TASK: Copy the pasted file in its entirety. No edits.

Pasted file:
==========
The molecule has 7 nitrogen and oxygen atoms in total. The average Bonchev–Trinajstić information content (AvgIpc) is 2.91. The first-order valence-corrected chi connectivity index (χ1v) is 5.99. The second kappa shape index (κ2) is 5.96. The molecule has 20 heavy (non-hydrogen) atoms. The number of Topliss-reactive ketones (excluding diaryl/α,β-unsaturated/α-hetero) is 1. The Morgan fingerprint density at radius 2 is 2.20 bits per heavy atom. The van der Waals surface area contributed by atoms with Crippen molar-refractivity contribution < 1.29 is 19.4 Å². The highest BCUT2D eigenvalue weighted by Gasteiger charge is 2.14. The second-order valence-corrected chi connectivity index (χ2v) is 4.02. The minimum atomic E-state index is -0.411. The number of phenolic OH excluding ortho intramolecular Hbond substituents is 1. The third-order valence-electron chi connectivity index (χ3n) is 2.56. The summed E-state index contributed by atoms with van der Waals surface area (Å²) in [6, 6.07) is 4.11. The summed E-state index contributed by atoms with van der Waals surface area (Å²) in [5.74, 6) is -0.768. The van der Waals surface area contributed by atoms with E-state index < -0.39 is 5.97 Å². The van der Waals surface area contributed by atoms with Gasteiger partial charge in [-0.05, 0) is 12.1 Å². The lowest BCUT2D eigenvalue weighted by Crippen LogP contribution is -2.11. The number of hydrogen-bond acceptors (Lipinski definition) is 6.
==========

The molecule has 7 nitrogen and oxygen atoms in total. The average Bonchev–Trinajstić information content (AvgIpc) is 2.91. The first-order valence-corrected chi connectivity index (χ1v) is 5.99. The second kappa shape index (κ2) is 5.96. The molecule has 20 heavy (non-hydrogen) atoms. The number of Topliss-reactive ketones (excluding diaryl/α,β-unsaturated/α-hetero) is 1. The Morgan fingerprint density at radius 2 is 2.20 bits per heavy atom. The van der Waals surface area contributed by atoms with Crippen molar-refractivity contribution < 1.29 is 19.4 Å². The highest BCUT2D eigenvalue weighted by Gasteiger charge is 2.14. The second-order valence-corrected chi connectivity index (χ2v) is 4.02. The minimum atomic E-state index is -0.411. The number of phenolic OH excluding ortho intramolecular Hbond substituents is 1. The third-order valence-electron chi connectivity index (χ3n) is 2.56. The summed E-state index contributed by atoms with van der Waals surface area (Å²) in [6, 6.07) is 4.11. The summed E-state index contributed by atoms with van der Waals surface area (Å²) in [5.74, 6) is -0.768. The van der Waals surface area contributed by atoms with E-state index < -0.39 is 5.97 Å². The van der Waals surface area contributed by atoms with Gasteiger partial charge in [-0.05, 0) is 12.1 Å². The lowest BCUT2D eigenvalue weighted by Crippen LogP contribution is -2.11. The number of hydrogen-bond acceptors (Lipinski definition) is 6.